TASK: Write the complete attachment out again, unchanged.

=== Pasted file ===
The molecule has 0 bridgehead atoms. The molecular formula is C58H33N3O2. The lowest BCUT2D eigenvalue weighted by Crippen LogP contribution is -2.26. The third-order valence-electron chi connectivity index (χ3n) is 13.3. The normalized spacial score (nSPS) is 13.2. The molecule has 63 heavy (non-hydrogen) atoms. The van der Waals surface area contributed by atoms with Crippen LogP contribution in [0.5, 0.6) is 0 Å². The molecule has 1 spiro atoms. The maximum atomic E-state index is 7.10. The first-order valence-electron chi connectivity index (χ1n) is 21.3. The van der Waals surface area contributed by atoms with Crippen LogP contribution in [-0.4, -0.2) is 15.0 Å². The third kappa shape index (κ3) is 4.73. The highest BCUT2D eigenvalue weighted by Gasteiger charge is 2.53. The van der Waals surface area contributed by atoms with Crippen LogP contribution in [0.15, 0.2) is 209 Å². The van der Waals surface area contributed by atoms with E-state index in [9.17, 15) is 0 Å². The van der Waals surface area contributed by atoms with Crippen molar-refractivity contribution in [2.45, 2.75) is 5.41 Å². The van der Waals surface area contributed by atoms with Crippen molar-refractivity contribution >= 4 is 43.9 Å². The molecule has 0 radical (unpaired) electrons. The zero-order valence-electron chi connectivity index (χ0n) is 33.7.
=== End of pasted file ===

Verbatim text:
The molecule has 0 bridgehead atoms. The molecular formula is C58H33N3O2. The lowest BCUT2D eigenvalue weighted by Crippen LogP contribution is -2.26. The third-order valence-electron chi connectivity index (χ3n) is 13.3. The normalized spacial score (nSPS) is 13.2. The molecule has 63 heavy (non-hydrogen) atoms. The van der Waals surface area contributed by atoms with Crippen LogP contribution in [0.5, 0.6) is 0 Å². The molecule has 1 spiro atoms. The maximum atomic E-state index is 7.10. The first-order valence-electron chi connectivity index (χ1n) is 21.3. The van der Waals surface area contributed by atoms with Crippen LogP contribution in [-0.4, -0.2) is 15.0 Å². The third kappa shape index (κ3) is 4.73. The highest BCUT2D eigenvalue weighted by Gasteiger charge is 2.53. The van der Waals surface area contributed by atoms with Crippen LogP contribution in [0.15, 0.2) is 209 Å². The van der Waals surface area contributed by atoms with E-state index in [9.17, 15) is 0 Å². The van der Waals surface area contributed by atoms with Crippen molar-refractivity contribution in [2.45, 2.75) is 5.41 Å². The van der Waals surface area contributed by atoms with Crippen molar-refractivity contribution >= 4 is 43.9 Å². The molecule has 0 radical (unpaired) electrons. The zero-order valence-electron chi connectivity index (χ0n) is 33.7.